What is W & SC?
Writing and Sharing Connections is a teaching and learning methodology for the elementary classroom that:
- reinforces curriculum with most any classroom approach.
- exposes students to excellent content area literature that supports curriculum and promotes the enjoyment of reading.
- develops writers and the enjoyment of writing by nurturing creativity and content first, formatics and mechanics later.
- makes every student a contributor to the class regardless of level of proficiency (special ed, gifted, etc.). Every student’s voice is heard in each Connections session.
- yields valuable assessment documents that are easy to gather and maintain.
- lifts thinking to the metacognitive level.
- introduces note taking.
- satisfies (and exceeds) current local, state and national standards.
Writing and Sharing Connections involves these items and practices
I. The Student Driven Timeline
Begun on the first day of school, the timeline builds to become a major focal point of the classroom as it displays entries for every person and
event studied, every book read by/to the class, and all new material taught/learned in the classroom that can have a date associated with it. Students and teacher decide together what entries to add to the timeline. Students do artwork (personalization) on each timeline entry. The timeline serves as a graphic organizer for new information, an ever-present review of all learning, and a point of pride for the students. The value of the timeline is greatly enhanced with methodology that invites/encourages students to put the information it contains to use…….
II. Writing and Sharing Connections Sessions
Occurring at least weekly, the teacher reads a literature selection to the class. This is usually a content-related picture book but may at
times be a chapter book, selection from a textbook, even a selection from a basal reader. (We provide recommended book lists for each grade level as well as suggested picture books by subject. Just click on BOOKS at left.) Students respond to this literature by answering the question “What did this book remind you of?”. Writing is done on post-its. Students read their responses (connections) aloud so that all students benefit from their thinking. Post-its are displayed on a flip chart and are assigned a category according to content.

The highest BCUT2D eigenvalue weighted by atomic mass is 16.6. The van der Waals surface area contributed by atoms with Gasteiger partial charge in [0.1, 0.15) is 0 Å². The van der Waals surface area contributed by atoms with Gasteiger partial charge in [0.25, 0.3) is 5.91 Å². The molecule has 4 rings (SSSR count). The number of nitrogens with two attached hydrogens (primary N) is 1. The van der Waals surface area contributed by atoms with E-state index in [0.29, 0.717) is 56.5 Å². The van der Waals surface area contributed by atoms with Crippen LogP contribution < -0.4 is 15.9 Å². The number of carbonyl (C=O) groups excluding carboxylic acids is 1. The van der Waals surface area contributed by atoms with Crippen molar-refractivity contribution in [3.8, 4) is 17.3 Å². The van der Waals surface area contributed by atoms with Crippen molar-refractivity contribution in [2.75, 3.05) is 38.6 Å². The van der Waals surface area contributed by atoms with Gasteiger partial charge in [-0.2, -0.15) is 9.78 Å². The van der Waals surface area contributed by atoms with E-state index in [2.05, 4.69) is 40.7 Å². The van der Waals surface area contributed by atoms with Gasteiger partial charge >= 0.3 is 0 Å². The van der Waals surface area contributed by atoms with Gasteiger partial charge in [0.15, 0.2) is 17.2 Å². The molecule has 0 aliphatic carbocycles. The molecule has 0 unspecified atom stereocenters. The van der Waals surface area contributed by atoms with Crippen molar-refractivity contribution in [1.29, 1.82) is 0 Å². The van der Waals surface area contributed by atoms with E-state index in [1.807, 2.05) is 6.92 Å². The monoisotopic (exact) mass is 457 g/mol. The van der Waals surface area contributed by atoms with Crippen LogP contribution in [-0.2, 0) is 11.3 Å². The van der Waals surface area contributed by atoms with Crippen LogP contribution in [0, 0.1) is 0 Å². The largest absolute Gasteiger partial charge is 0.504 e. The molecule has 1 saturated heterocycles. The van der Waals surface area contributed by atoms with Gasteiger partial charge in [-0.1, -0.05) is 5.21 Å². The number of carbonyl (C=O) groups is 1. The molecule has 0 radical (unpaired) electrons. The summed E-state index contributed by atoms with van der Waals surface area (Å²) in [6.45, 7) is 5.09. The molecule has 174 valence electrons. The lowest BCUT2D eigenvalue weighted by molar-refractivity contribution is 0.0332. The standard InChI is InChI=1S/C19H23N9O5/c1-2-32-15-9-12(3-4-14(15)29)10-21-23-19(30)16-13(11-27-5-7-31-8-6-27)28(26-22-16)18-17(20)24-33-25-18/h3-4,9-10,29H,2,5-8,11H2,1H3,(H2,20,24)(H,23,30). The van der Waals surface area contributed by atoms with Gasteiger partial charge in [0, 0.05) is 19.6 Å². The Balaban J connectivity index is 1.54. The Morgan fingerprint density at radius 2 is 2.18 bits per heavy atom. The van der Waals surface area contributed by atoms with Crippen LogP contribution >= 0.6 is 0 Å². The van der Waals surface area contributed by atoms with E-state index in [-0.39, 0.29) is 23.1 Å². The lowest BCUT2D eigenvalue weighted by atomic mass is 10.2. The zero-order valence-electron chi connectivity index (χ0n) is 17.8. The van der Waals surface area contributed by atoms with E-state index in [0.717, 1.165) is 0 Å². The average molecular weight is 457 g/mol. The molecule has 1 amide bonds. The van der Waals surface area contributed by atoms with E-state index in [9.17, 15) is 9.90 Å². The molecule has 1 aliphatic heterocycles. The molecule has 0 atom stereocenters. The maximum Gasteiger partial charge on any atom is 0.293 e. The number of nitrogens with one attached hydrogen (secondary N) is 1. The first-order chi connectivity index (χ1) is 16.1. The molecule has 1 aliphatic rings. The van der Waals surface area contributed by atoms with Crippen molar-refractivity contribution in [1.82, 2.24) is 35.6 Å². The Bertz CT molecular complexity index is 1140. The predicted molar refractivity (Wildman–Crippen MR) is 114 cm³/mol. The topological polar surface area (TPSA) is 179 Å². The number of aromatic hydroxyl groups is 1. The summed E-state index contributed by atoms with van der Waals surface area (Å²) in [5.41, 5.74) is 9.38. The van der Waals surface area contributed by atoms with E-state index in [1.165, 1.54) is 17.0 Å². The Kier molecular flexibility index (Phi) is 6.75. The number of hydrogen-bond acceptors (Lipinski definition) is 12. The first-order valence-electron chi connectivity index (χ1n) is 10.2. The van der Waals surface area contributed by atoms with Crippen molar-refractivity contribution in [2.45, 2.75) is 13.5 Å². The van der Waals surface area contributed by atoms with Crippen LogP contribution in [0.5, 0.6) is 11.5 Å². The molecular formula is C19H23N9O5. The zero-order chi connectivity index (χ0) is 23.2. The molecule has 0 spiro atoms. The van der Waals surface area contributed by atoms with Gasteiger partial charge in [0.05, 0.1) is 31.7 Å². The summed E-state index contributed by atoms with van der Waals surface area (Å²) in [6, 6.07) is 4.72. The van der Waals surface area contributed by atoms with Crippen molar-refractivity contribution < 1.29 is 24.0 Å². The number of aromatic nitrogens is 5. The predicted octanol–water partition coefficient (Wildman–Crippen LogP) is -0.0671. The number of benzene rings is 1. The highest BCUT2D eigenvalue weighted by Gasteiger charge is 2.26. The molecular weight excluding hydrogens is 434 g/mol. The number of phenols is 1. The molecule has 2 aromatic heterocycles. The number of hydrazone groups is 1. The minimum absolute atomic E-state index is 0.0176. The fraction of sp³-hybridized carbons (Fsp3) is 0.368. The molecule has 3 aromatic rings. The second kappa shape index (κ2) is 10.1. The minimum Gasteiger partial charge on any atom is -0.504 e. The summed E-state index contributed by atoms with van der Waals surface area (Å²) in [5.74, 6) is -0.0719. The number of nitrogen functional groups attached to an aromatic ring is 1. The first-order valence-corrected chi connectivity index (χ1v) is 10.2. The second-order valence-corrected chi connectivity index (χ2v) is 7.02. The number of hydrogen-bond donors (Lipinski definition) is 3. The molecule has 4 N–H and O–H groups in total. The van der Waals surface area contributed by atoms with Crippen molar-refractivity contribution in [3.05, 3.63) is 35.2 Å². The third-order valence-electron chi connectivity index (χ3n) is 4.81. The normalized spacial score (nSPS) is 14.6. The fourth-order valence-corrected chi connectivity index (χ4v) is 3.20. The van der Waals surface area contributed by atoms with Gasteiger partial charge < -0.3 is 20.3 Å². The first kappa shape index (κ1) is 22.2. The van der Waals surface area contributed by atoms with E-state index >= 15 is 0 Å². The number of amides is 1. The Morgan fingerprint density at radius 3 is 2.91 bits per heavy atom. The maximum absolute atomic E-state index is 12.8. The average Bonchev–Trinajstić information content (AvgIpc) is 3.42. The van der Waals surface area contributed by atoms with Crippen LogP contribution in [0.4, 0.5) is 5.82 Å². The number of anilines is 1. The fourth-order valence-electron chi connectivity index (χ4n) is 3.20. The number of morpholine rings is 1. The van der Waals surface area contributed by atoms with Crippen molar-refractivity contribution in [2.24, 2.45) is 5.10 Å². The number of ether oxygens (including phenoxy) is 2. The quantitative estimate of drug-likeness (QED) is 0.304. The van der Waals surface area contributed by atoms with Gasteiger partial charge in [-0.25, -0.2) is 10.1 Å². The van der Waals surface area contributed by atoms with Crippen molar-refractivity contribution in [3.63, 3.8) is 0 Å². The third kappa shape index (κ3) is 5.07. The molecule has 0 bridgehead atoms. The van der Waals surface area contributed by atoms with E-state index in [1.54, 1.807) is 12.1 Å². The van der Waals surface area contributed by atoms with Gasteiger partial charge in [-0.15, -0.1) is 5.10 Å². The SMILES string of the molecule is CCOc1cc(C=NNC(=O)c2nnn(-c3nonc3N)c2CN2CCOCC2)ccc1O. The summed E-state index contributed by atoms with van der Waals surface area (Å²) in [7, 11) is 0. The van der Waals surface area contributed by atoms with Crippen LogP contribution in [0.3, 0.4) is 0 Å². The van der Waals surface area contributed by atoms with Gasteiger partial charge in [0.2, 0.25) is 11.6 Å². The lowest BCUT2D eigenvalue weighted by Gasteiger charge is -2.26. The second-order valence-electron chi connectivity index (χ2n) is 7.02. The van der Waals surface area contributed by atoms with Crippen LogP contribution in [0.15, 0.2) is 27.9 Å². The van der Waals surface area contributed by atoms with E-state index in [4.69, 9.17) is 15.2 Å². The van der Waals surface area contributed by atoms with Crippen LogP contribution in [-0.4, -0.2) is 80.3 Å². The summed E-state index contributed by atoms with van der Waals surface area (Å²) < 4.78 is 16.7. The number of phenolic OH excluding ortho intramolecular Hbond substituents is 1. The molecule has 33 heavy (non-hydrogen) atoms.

Students usually begin by connecting read-aloud literature to personal memories, media(tv/movies), family and friends. As the year progresses,
students begin to voluntarily connect content related literature to entries on the timeline, thus reinforcing learning. As students develop as “connection writers”, the teacher coaches them to explain WHY they make each connection, thereby revealing further understanding of what they are learning in class.
Connections sessions are done in a no-stress classroom community environment. There are no wrong answers. Connections are NEVER graded. Students relax and realize that what they think and write is important. They begin to look forward to Connections sessions. Teachers can then begin to use Connections to carefully coach students in writing style, content and mechanics. The accumulation of these writing samples (connections) leads to an exercise that challenges students to think metacognitively…..
III. Graphing and Metacognitive Writing
At least twice each year, students review all of the connections they have written and graph the according to category. As they review past connections, students realize how simple their early connections were. Later connections, to other books (intertextual/curriculum) and to timeline items (curriculum), become points of pride in their self evaluation. Students write a “metacognitive piece”, a paragraph analyzing their progress as connection writers (thinking about their thinking) and setting goals for future connections.